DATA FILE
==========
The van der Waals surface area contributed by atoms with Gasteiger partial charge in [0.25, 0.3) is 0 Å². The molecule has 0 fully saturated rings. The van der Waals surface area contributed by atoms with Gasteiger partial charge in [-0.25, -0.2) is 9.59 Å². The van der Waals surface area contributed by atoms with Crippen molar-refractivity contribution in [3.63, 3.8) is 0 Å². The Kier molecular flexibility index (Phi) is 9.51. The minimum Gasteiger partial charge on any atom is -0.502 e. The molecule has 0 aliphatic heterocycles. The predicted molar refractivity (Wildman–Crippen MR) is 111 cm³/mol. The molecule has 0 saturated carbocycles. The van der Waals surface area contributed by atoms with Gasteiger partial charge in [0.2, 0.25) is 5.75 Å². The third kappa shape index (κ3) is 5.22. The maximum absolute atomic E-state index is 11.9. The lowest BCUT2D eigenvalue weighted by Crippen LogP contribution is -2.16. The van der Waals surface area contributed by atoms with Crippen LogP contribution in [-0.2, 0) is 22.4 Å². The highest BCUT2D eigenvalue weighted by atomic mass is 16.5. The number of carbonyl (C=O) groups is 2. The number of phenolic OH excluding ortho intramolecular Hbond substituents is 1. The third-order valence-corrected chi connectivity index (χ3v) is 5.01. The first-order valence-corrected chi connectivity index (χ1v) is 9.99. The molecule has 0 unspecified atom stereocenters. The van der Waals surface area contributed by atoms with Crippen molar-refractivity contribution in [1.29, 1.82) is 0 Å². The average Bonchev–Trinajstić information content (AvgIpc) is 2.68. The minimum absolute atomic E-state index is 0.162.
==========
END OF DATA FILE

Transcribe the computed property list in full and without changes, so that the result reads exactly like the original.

The van der Waals surface area contributed by atoms with Gasteiger partial charge in [0.25, 0.3) is 0 Å². The molecule has 0 fully saturated rings. The van der Waals surface area contributed by atoms with Gasteiger partial charge in [-0.25, -0.2) is 9.59 Å². The van der Waals surface area contributed by atoms with Crippen molar-refractivity contribution in [3.63, 3.8) is 0 Å². The Kier molecular flexibility index (Phi) is 9.51. The minimum Gasteiger partial charge on any atom is -0.502 e. The molecule has 0 aliphatic heterocycles. The predicted molar refractivity (Wildman–Crippen MR) is 111 cm³/mol. The molecule has 0 saturated carbocycles. The van der Waals surface area contributed by atoms with Gasteiger partial charge in [0.2, 0.25) is 5.75 Å². The third kappa shape index (κ3) is 5.22. The maximum absolute atomic E-state index is 11.9. The lowest BCUT2D eigenvalue weighted by Crippen LogP contribution is -2.16. The van der Waals surface area contributed by atoms with Crippen LogP contribution in [-0.2, 0) is 22.4 Å². The highest BCUT2D eigenvalue weighted by atomic mass is 16.5. The number of carbonyl (C=O) groups is 2. The number of phenolic OH excluding ortho intramolecular Hbond substituents is 1. The third-order valence-corrected chi connectivity index (χ3v) is 5.01. The first-order valence-corrected chi connectivity index (χ1v) is 9.99. The molecule has 0 unspecified atom stereocenters. The van der Waals surface area contributed by atoms with Crippen molar-refractivity contribution in [1.29, 1.82) is 0 Å². The average Bonchev–Trinajstić information content (AvgIpc) is 2.68. The minimum absolute atomic E-state index is 0.162.